Microporous bacterial cellulose as a potential scaffold for bone regeneration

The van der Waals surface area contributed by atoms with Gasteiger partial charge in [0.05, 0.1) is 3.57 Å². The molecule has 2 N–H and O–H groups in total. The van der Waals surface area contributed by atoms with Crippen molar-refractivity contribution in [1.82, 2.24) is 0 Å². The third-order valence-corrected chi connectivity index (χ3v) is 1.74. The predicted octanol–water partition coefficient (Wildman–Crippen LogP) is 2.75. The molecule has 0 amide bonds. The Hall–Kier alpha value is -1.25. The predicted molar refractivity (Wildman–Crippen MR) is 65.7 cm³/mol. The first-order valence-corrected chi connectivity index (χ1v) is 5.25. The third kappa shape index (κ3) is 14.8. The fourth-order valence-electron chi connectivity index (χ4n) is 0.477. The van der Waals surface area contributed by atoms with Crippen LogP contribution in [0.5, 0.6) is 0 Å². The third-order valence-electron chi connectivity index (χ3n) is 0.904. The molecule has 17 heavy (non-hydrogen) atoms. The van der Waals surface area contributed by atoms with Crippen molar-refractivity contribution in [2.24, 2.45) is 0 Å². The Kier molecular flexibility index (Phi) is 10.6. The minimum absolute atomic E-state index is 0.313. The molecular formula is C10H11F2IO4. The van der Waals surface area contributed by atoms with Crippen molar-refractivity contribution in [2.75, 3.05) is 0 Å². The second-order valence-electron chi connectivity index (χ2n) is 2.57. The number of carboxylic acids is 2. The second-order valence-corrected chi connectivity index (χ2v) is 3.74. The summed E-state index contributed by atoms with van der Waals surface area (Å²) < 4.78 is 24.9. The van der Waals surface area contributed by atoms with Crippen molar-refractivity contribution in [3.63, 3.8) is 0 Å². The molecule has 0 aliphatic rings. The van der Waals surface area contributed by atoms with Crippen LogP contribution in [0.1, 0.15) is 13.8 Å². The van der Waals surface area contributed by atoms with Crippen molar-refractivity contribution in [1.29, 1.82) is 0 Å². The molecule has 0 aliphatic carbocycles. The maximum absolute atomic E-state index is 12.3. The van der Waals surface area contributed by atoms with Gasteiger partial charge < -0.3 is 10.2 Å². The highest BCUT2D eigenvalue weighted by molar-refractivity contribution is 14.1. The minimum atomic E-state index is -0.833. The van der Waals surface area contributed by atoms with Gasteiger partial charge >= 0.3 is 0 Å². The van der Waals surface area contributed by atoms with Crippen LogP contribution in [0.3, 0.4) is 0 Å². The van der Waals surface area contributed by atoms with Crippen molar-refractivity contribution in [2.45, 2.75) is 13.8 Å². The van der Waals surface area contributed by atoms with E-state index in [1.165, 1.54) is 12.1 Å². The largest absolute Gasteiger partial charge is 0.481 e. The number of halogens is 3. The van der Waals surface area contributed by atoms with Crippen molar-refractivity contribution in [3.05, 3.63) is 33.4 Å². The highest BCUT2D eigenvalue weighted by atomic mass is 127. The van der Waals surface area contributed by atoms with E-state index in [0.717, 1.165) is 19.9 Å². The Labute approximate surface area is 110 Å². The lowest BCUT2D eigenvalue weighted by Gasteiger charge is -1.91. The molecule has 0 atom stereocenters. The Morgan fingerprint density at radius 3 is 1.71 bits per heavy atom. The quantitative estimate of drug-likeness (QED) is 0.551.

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Nanoporous cellulose biosynthesized by bacteria is an attractive biomaterial scaffold for tissue engineering due to its biocompatibility and good mechanical properties. However, for bone applications a microscopic pore structure is needed to facilitate osteoblast ingrowth and formation of a mineralized tissue. Therefore, in this study microporous bacterial cellulose (BC) scaffolds were prepared by incorporating 300–500 lm paraffin wax microspheres into the fermentation process. The paraffin wax microspheres were subsequently removed, and scanning electron microscopy confirmed a microporous surface of the scaffolds while Fourier transform infrared spectroscopy verified the elimination of paraffin and tensile measurements showed a Young’s modulus of approximately 1.6 MPa. Microporous BC and nanoporous (control) BC scaffolds were seeded with MC3T3-E1 osteoprogenitor cells, and examined by confocal microscopy and histology for cell distribution and mineral deposition. Cells clustered within the pores of microporous BC, and formed denser mineral deposits than cells grown on control BC surfaces. This work shows that microporous BC is a promising biomaterial for bone tissue engineering applications.